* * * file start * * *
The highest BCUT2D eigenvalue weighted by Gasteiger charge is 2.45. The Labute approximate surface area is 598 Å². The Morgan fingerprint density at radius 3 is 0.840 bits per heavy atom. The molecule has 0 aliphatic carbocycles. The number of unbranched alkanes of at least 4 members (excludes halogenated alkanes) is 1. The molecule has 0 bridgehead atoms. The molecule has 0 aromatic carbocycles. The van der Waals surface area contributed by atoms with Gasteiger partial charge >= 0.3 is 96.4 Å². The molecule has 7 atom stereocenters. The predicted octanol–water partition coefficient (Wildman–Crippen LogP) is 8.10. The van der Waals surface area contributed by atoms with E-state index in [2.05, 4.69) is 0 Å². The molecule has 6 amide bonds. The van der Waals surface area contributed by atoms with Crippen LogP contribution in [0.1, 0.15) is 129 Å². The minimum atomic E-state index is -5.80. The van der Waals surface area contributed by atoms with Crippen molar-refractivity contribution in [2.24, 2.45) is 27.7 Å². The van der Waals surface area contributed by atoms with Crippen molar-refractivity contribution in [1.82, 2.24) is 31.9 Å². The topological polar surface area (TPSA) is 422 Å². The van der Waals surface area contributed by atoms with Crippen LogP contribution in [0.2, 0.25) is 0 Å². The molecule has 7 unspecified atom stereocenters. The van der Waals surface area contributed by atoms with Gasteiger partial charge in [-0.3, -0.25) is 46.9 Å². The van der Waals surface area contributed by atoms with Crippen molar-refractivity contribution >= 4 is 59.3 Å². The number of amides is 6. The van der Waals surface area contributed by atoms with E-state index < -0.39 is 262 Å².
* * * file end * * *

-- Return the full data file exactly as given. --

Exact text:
The highest BCUT2D eigenvalue weighted by Gasteiger charge is 2.45. The Labute approximate surface area is 598 Å². The Morgan fingerprint density at radius 3 is 0.840 bits per heavy atom. The molecule has 0 aliphatic carbocycles. The number of unbranched alkanes of at least 4 members (excludes halogenated alkanes) is 1. The molecule has 0 bridgehead atoms. The molecule has 0 aromatic carbocycles. The van der Waals surface area contributed by atoms with Gasteiger partial charge >= 0.3 is 96.4 Å². The molecule has 7 atom stereocenters. The predicted octanol–water partition coefficient (Wildman–Crippen LogP) is 8.10. The van der Waals surface area contributed by atoms with E-state index in [2.05, 4.69) is 0 Å². The molecule has 6 amide bonds. The van der Waals surface area contributed by atoms with Crippen LogP contribution in [0.1, 0.15) is 129 Å². The minimum atomic E-state index is -5.80. The van der Waals surface area contributed by atoms with Crippen molar-refractivity contribution in [2.24, 2.45) is 27.7 Å². The van der Waals surface area contributed by atoms with Crippen molar-refractivity contribution in [1.82, 2.24) is 31.9 Å². The topological polar surface area (TPSA) is 422 Å². The van der Waals surface area contributed by atoms with Crippen LogP contribution in [0.2, 0.25) is 0 Å². The molecule has 7 unspecified atom stereocenters. The van der Waals surface area contributed by atoms with Gasteiger partial charge in [-0.3, -0.25) is 46.9 Å². The van der Waals surface area contributed by atoms with Crippen molar-refractivity contribution >= 4 is 59.3 Å². The number of amides is 6. The van der Waals surface area contributed by atoms with E-state index < -0.39 is 262 Å².